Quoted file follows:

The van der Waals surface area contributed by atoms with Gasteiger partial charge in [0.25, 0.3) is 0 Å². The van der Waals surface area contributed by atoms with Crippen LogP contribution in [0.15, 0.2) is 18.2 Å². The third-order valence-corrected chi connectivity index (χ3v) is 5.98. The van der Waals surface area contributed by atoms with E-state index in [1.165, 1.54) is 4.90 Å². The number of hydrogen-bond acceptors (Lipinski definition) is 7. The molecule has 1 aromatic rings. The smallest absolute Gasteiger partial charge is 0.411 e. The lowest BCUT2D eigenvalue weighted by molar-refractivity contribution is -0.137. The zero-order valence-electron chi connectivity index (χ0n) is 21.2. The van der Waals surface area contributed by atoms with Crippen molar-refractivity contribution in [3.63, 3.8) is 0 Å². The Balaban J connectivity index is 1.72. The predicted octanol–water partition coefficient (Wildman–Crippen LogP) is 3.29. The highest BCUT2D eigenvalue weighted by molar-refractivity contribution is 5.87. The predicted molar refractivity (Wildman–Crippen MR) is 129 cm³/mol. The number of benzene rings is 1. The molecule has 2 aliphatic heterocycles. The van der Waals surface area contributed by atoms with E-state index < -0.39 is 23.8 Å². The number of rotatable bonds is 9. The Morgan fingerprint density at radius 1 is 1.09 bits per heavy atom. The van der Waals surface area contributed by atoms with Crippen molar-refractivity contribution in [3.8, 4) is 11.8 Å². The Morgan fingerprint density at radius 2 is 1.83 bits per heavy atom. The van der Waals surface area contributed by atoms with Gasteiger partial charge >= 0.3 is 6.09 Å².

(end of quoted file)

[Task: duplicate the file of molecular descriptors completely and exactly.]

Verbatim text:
The van der Waals surface area contributed by atoms with Gasteiger partial charge in [0.25, 0.3) is 0 Å². The van der Waals surface area contributed by atoms with Crippen LogP contribution in [0.15, 0.2) is 18.2 Å². The third-order valence-corrected chi connectivity index (χ3v) is 5.98. The van der Waals surface area contributed by atoms with E-state index in [1.165, 1.54) is 4.90 Å². The number of hydrogen-bond acceptors (Lipinski definition) is 7. The molecule has 1 aromatic rings. The smallest absolute Gasteiger partial charge is 0.411 e. The lowest BCUT2D eigenvalue weighted by molar-refractivity contribution is -0.137. The zero-order valence-electron chi connectivity index (χ0n) is 21.2. The van der Waals surface area contributed by atoms with Crippen molar-refractivity contribution in [3.63, 3.8) is 0 Å². The Balaban J connectivity index is 1.72. The predicted octanol–water partition coefficient (Wildman–Crippen LogP) is 3.29. The highest BCUT2D eigenvalue weighted by molar-refractivity contribution is 5.87. The predicted molar refractivity (Wildman–Crippen MR) is 129 cm³/mol. The number of benzene rings is 1. The molecule has 2 aliphatic heterocycles. The van der Waals surface area contributed by atoms with E-state index < -0.39 is 23.8 Å². The number of rotatable bonds is 9. The Morgan fingerprint density at radius 1 is 1.09 bits per heavy atom. The van der Waals surface area contributed by atoms with Crippen molar-refractivity contribution in [3.8, 4) is 11.8 Å². The Morgan fingerprint density at radius 2 is 1.83 bits per heavy atom. The van der Waals surface area contributed by atoms with Gasteiger partial charge >= 0.3 is 6.09 Å².